Sunday, April 21, 2013

Reporter Notes from ONS 2013: NTT Com, Internet 2, Google

By James E. Carroll, Editor
NTT Communications was among the first Service Providers to see the potential of OpenFlow and SDN for transforming its operations, said Yukio Ito, Senior VP Service Infrastructure, NTT Communications.  Some notes from his keynote at the Open Networking Summit 2013 in Santa Clara, California:

  • NTT Com's reasons for pursuing SDN include shorter time to market, service differentiation, and reduced CAPEX/OPEX.
  • NTT Communications has a Global Cloud Vision encompassing many of its enterprise services and all self-managed under an integrated cloud portal.
  • The company launched its SDN-enabled Enterprise Service in 2012, including the self-provisioning portal website.
  • OpenFlow is being used for inter-data center back-ups between NTT Communications' Global Data Centers.  The service allows bandwidth can be boosted on-demand using the OpenFlow controller.
  • The results of using OpenFlow/SDN for the Enterprise Cloud service have been good, including better service automation, a topology-free design, an the overcoming the 4K VLAN limitation that the network would otherwise face.  There have been some issues.  The OpenFlow v1.0 specification did not meet requirements for redundancy, current silicon has meant a "flow table shortage", and the network has generally been less programmable than NTT Communications expects.  The company is working to overcome these issues.
  • NTT Com is working on its SDN architecture that will provide a common framework for northbound and southbound interfaces.  The company will use vendors and/or open source if they meet its criteria.
  • NTT Com is very interested in extending SDN to the optical transport layer. The ONF's Optical Transport WG is expected to accelerate this discussion.
  • One additional challenge is that the interconnection between a data center network and an MPLS-VPN is not currently automated.  The company is developing a "Big Boss" SDN controller to address this challenge.

INTERNET2

The experimentation with Software Defined Networking underway in Internet2 in many ways parallels the birth of the commercial Internet, said Dave Lambert, President and CEO of Internet2.  Many U.S. companies, in fact, have their roots in academia, such as Cisco (Stanford), Sun (Berkeley and Stanford), Google (Stanford), Arbor ( U.of Michigan), Akamai (MIT), etc.

Some notes from his presentation:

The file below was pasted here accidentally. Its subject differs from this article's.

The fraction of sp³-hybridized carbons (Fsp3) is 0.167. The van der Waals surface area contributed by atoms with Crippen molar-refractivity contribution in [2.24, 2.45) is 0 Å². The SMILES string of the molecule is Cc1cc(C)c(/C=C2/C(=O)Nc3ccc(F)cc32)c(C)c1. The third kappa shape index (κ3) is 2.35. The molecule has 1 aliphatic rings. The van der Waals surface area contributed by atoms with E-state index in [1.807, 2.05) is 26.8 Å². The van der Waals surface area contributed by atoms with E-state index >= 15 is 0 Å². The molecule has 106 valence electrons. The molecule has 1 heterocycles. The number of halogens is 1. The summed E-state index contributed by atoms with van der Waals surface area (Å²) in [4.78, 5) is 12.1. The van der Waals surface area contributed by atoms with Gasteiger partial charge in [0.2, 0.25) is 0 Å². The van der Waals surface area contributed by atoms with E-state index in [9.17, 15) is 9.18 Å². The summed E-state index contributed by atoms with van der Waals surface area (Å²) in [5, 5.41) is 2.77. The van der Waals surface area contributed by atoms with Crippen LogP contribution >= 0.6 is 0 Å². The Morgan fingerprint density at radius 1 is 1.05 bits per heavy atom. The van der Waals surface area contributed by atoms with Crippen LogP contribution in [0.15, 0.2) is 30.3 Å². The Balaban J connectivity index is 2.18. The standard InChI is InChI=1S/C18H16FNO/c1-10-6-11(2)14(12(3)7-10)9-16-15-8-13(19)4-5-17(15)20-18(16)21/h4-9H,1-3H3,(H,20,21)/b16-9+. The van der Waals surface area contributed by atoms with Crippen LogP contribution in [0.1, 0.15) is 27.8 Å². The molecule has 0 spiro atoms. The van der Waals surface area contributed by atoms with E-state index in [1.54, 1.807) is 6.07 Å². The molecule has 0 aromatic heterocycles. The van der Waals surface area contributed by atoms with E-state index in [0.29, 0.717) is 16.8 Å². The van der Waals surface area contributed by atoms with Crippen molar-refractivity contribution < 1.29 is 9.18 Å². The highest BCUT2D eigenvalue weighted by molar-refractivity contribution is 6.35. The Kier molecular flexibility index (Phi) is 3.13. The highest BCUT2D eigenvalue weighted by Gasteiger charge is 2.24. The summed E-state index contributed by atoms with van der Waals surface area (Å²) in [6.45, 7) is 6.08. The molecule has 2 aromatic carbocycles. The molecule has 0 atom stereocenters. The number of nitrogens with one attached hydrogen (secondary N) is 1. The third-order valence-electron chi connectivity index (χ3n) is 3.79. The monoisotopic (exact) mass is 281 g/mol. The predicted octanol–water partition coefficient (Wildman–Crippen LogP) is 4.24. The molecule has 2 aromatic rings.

• It's time for a change. Most of the network paradigm was created 35 to 40 years ago, when Ethernet and IP emerged despite strong technical objections.
  • Will we fight re-centralization of an open control plane and hybridization to a potentially post-IP, SDN-based packet environment? This is like the packet-circuit debate with IBM's SNA group back in the day.
  • Getting bandwidth limitations out of the way for the academic community is a key objective.
  • Bandwidth and openness are imagination enablers.  An open networking stack is risky but is among the most exciting things.
  • Data intensive science in genomics and physics really do demand flexibility to handle massive data flows.
  • 29 major universities are committed to the Innovation Platform Program.  This entails (1) 100 GigE connectivity to their campus and across their campus (2) support and access Intenet2's Layer 2 OpenFlow-based service (3) Invest in developing applications that run across this network.
  • The U.S. academic is admittedly on the cutting edge. 

SDN @ GOOGLE

Google's software defined WAN, which is the basis its internal network between data centers, is real, it works, and has met the company's expectations in terms of scalability and reliability, said Amin Vahdat, Distinguished Engineer at Google.  Some notes from his presentation:

  • It's been a year since Google announced that its internal backbone had been migrated to SDN.
  • Growth in bandwidth continues unabated.   Google's internal backbone actually carries more traffic than its public-facing network.
  • Planning, building and provisioning bandwidth at Google scale had been a major headache, hence the interest in SDN. Over-provisioning costs were also a major driver to adopt SDN.  Slow convergence time in the event on an outage was another factor.
  • Google wanted to go with  logically centralized network control instead of the decentralized paradigm of the Internet.  This centralized approach leads to a network that is more deterministic, more efficient and more fault tolerant, according to Vahdat.
  • B4 is the name of Google's software defined WAN.  Vahdat describes it as a warehouse-scale-computer (WSC) network.  It links data centers around the world  (a map shows 12 nodes across Asia, North America and Europe) . So far this network is successful, so the next step may be to run some Internet user-facing traffic across this same backbone.
  • The B4 network runs OpenFlow. Google built its own network hardware using merchant silicon. The are 100s of ports of non-blocking 10GE.
  • Google uses Quagga for BGP and IS-IS.  A hybrid SDN architecture is used to bridge sites that are fully under SDN control and legacy sites. This means that SDN can be deployed incrementally.  You don't have it deploy it everyone on Day 1.
  • Traffic engineering is the first application on the SDN WAN. This was implemented about a year ago.  It takes into account current network demand and application priority.
  • Google has been adding capabilities pretty quickly through frequent software releases. 



http://www.opennetsummit.org



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